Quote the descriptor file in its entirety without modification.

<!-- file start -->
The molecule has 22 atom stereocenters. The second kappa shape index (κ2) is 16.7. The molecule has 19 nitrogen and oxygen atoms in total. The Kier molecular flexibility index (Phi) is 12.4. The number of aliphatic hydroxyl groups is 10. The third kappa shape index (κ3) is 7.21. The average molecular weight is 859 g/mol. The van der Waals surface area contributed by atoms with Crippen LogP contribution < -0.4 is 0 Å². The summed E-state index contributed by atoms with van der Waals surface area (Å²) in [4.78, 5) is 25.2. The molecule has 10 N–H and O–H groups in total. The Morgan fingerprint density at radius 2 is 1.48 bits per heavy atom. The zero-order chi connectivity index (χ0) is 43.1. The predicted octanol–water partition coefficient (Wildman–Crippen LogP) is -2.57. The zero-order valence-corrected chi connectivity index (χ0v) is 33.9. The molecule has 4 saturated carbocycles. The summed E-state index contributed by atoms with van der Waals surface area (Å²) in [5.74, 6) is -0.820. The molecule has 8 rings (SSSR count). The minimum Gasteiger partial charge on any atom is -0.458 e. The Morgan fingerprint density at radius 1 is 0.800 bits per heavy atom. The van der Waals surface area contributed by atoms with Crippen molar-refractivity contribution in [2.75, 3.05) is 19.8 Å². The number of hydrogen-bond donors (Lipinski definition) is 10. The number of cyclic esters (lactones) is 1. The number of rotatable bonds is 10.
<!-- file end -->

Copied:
The molecule has 22 atom stereocenters. The second kappa shape index (κ2) is 16.7. The molecule has 19 nitrogen and oxygen atoms in total. The Kier molecular flexibility index (Phi) is 12.4. The number of aliphatic hydroxyl groups is 10. The third kappa shape index (κ3) is 7.21. The average molecular weight is 859 g/mol. The van der Waals surface area contributed by atoms with Crippen LogP contribution < -0.4 is 0 Å². The summed E-state index contributed by atoms with van der Waals surface area (Å²) in [4.78, 5) is 25.2. The molecule has 10 N–H and O–H groups in total. The Morgan fingerprint density at radius 2 is 1.48 bits per heavy atom. The zero-order chi connectivity index (χ0) is 43.1. The predicted octanol–water partition coefficient (Wildman–Crippen LogP) is -2.57. The zero-order valence-corrected chi connectivity index (χ0v) is 33.9. The molecule has 4 saturated carbocycles. The summed E-state index contributed by atoms with van der Waals surface area (Å²) in [5.74, 6) is -0.820. The molecule has 8 rings (SSSR count). The minimum Gasteiger partial charge on any atom is -0.458 e. The Morgan fingerprint density at radius 1 is 0.800 bits per heavy atom. The van der Waals surface area contributed by atoms with Crippen molar-refractivity contribution in [2.75, 3.05) is 19.8 Å². The number of hydrogen-bond donors (Lipinski definition) is 10. The number of cyclic esters (lactones) is 1. The number of rotatable bonds is 10.